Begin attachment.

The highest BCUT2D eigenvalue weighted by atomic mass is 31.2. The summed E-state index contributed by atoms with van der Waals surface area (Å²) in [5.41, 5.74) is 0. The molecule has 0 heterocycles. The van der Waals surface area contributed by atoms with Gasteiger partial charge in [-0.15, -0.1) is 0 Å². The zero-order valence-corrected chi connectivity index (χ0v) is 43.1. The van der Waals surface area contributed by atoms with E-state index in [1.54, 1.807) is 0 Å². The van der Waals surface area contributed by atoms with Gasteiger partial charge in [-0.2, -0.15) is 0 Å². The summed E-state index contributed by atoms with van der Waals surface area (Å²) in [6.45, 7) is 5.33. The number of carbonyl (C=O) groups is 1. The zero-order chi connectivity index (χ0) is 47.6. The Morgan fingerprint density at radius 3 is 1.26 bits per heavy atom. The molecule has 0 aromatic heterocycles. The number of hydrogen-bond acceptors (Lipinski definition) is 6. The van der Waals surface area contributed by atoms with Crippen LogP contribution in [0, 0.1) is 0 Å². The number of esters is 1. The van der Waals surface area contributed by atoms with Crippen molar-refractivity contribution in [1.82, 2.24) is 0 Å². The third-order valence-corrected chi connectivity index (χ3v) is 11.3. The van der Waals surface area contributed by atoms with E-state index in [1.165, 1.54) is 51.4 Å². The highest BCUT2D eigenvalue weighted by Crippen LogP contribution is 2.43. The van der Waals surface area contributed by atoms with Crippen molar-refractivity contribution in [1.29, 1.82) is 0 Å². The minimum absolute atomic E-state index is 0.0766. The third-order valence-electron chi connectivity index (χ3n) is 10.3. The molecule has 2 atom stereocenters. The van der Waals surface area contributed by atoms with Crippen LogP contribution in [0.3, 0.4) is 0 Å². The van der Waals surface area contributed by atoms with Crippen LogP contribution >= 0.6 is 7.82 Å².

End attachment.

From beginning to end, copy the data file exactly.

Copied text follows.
The highest BCUT2D eigenvalue weighted by atomic mass is 31.2. The summed E-state index contributed by atoms with van der Waals surface area (Å²) in [5.41, 5.74) is 0. The molecule has 0 heterocycles. The van der Waals surface area contributed by atoms with Gasteiger partial charge in [-0.15, -0.1) is 0 Å². The zero-order valence-corrected chi connectivity index (χ0v) is 43.1. The van der Waals surface area contributed by atoms with E-state index in [1.54, 1.807) is 0 Å². The van der Waals surface area contributed by atoms with Gasteiger partial charge in [-0.2, -0.15) is 0 Å². The summed E-state index contributed by atoms with van der Waals surface area (Å²) in [6.45, 7) is 5.33. The number of carbonyl (C=O) groups is 1. The zero-order chi connectivity index (χ0) is 47.6. The Morgan fingerprint density at radius 3 is 1.26 bits per heavy atom. The molecule has 0 aromatic heterocycles. The number of hydrogen-bond acceptors (Lipinski definition) is 6. The van der Waals surface area contributed by atoms with Crippen LogP contribution in [0, 0.1) is 0 Å². The number of esters is 1. The van der Waals surface area contributed by atoms with Crippen molar-refractivity contribution in [1.82, 2.24) is 0 Å². The third-order valence-corrected chi connectivity index (χ3v) is 11.3. The van der Waals surface area contributed by atoms with E-state index in [1.165, 1.54) is 51.4 Å². The highest BCUT2D eigenvalue weighted by Crippen LogP contribution is 2.43. The van der Waals surface area contributed by atoms with Crippen molar-refractivity contribution in [1.29, 1.82) is 0 Å². The minimum absolute atomic E-state index is 0.0766. The third-order valence-electron chi connectivity index (χ3n) is 10.3. The molecule has 2 atom stereocenters. The van der Waals surface area contributed by atoms with Crippen LogP contribution in [0.3, 0.4) is 0 Å². The van der Waals surface area contributed by atoms with Crippen LogP contribution >= 0.6 is 7.82 Å².